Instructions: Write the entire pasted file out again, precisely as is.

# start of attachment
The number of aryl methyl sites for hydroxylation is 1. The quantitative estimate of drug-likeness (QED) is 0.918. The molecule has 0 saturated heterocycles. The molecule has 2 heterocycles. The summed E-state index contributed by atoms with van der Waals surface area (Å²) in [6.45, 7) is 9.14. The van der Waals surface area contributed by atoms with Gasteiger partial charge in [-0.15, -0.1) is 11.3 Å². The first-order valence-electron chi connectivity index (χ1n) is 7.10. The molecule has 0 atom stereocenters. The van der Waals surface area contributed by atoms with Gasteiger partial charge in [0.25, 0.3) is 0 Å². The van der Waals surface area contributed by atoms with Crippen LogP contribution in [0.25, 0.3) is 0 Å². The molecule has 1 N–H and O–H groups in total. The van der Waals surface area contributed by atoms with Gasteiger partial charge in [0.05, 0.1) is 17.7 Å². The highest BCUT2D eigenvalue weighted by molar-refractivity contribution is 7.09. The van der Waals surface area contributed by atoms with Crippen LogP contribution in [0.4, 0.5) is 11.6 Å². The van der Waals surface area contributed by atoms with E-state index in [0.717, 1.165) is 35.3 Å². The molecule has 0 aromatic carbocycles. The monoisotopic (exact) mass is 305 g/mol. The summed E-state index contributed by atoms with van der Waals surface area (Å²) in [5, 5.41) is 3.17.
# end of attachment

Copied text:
The number of aryl methyl sites for hydroxylation is 1. The quantitative estimate of drug-likeness (QED) is 0.918. The molecule has 0 saturated heterocycles. The molecule has 2 heterocycles. The summed E-state index contributed by atoms with van der Waals surface area (Å²) in [6.45, 7) is 9.14. The van der Waals surface area contributed by atoms with Gasteiger partial charge in [-0.15, -0.1) is 11.3 Å². The first-order valence-electron chi connectivity index (χ1n) is 7.10. The molecule has 0 atom stereocenters. The van der Waals surface area contributed by atoms with Gasteiger partial charge in [0.25, 0.3) is 0 Å². The van der Waals surface area contributed by atoms with Crippen LogP contribution in [0.25, 0.3) is 0 Å². The molecule has 1 N–H and O–H groups in total. The van der Waals surface area contributed by atoms with Gasteiger partial charge in [0.05, 0.1) is 17.7 Å². The highest BCUT2D eigenvalue weighted by molar-refractivity contribution is 7.09. The van der Waals surface area contributed by atoms with Crippen LogP contribution in [0.4, 0.5) is 11.6 Å². The van der Waals surface area contributed by atoms with E-state index in [0.717, 1.165) is 35.3 Å². The molecule has 0 aromatic carbocycles. The monoisotopic (exact) mass is 305 g/mol. The summed E-state index contributed by atoms with van der Waals surface area (Å²) in [5, 5.41) is 3.17.